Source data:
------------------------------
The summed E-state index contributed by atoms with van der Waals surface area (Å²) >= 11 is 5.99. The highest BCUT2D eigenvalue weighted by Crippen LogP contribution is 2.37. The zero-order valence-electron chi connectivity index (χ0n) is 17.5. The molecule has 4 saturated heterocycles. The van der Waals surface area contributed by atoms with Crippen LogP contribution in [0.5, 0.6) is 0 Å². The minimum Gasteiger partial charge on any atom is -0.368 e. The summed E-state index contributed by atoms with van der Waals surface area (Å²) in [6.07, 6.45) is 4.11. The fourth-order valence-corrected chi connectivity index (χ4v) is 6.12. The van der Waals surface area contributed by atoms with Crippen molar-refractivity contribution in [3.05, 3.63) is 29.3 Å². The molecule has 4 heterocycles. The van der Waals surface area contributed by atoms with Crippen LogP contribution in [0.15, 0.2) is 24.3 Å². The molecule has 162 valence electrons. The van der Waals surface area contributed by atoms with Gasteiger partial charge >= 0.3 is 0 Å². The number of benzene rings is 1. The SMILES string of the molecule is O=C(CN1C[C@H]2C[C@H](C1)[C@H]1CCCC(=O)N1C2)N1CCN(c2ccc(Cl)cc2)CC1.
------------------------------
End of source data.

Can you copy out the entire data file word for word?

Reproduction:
The summed E-state index contributed by atoms with van der Waals surface area (Å²) >= 11 is 5.99. The highest BCUT2D eigenvalue weighted by Crippen LogP contribution is 2.37. The zero-order valence-electron chi connectivity index (χ0n) is 17.5. The molecule has 4 saturated heterocycles. The van der Waals surface area contributed by atoms with Crippen LogP contribution in [0.5, 0.6) is 0 Å². The minimum Gasteiger partial charge on any atom is -0.368 e. The summed E-state index contributed by atoms with van der Waals surface area (Å²) in [6.07, 6.45) is 4.11. The fourth-order valence-corrected chi connectivity index (χ4v) is 6.12. The van der Waals surface area contributed by atoms with Crippen molar-refractivity contribution in [3.05, 3.63) is 29.3 Å². The molecule has 4 heterocycles. The van der Waals surface area contributed by atoms with Crippen LogP contribution in [0.15, 0.2) is 24.3 Å². The molecule has 162 valence electrons. The van der Waals surface area contributed by atoms with Gasteiger partial charge >= 0.3 is 0 Å². The number of benzene rings is 1. The SMILES string of the molecule is O=C(CN1C[C@H]2C[C@H](C1)[C@H]1CCCC(=O)N1C2)N1CCN(c2ccc(Cl)cc2)CC1.